As Harvard prepares to open the new Allston campus in fall 2020, the Committee on Student Life discussed challenges associated with the move — including transportation and dining options — at its last meeting of the semester Thursday.
The CSL — an advisory panel that includes Harvard administrators, faculty deans, house committee chairs, and Undergraduate Council representatives — will share these concerns with the committee supervising the Allston campus, UC President and CSL member Sruthi Palaniappan ’20 said in an interview Thursday. Members of the Allston committee will attend the next CSL meeting in February so that the two bodies can work together to examine potential solutions, according to Palaniappan.
“Not unexpectedly, issues such as food, transportation, class schedule, and social and study spaces came up in the Committee on Student Life,” said Dean of Students Katherine G. O’Dair in an interview Thursday.
Of these issues, Pforzheimer House Faculty Dean Anne Harrington ’82 said she is particularly concerned about transportation between the Quad and the new SEAS campus, because the Quad houses are farther from Allston than the river houses.
“Transportation is a slightly different kind of problem than the problem of dining and study spaces, because it’s a problem that can’t be solved completely by Harvard alone,” Harrington said. “It will require negotiating with the City of Cambridge. It will require figuring out bus routes, managing the flow of traffic of just other Cambridge citizens.”
Currier House Faculty Dean Sylvia I. Barrett also said she thinks that transportation from the Quad to Allston might frustrate students.
“It really impacts the sense of community that we have in the Quad if people are not happy because of this major issue,” Barrett said. “And it’s not too late to come up with a reasonable solution.”
University spokesperson Brigid O’Rourke wrote in an emailed statement that Harvard has made significant investments in transportation infrastructure to support the Allston project.
“New infrastructure including upgraded bike and pedestrian amenities, entirely new streets, mobility hubs, shuttle stops, wayfinding and green spaces are being built to support the building’s operation,” O’Rourke wrote. “Additionally, shuttle service has been expanded to serve Allston in recent years and will be further expanded and increased as the building nears completion.”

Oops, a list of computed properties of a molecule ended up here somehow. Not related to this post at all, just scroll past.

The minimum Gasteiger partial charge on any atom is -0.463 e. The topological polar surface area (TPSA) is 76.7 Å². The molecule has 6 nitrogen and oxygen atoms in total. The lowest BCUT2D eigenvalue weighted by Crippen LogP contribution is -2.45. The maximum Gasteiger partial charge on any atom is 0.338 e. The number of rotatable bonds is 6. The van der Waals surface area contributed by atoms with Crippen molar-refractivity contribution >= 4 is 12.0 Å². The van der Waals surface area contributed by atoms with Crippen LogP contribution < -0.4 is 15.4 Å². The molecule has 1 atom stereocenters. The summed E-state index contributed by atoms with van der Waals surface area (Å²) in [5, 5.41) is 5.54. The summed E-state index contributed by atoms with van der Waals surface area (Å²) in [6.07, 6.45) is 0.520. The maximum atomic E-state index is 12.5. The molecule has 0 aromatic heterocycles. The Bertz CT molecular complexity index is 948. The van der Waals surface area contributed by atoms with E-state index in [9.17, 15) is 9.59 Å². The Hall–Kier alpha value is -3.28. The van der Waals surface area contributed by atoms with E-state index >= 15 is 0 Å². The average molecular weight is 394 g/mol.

Harrington proposed several measures aimed at remedying the transportation problem, including building a new campus bridge across the river to Allston with “an express bus lane.” She also suggested creating a carbon-neutral subway line under the river. Harrington said she thinks administrators and students can work together to make the new campus accessible to students from all residential houses.
“It doesn’t matter how wonderful Allston is going to be — and it is likely going to be wonderful — if people can’t get there,” Harrington said.
UC Representative and CSL member Alexa C. Jordan ’22 said she thinks Allston will be an “amazing resource for students,” and that the UC might be able to facilitate alternate modes of transportation. She pointed to the UC’s current bike subsidy program as an example.
“One thing from the UC standpoint that I’ve been thinking about a lot is the potential for possible ride sharing, bike sharing options,” Jordan said. “So is there a way in which the UC can help subsidize scooters or bikes?”
Palaniappan said that though the proposed transportation options seem “unclear” at the moment, she believes that the CSL’s upcoming meeting with the Allston committee in February will provide some answers.
The UC can also serve as a forum for representing the undergraduate population’s needs to the administration, according to Palaniappan.
“I can see the UC as being an important body in relaying what those student concerns are once the Allston campus does open,” Palaniappan said.
—Staff writer Sanjana L. Narayanan can be reached at email@example.com.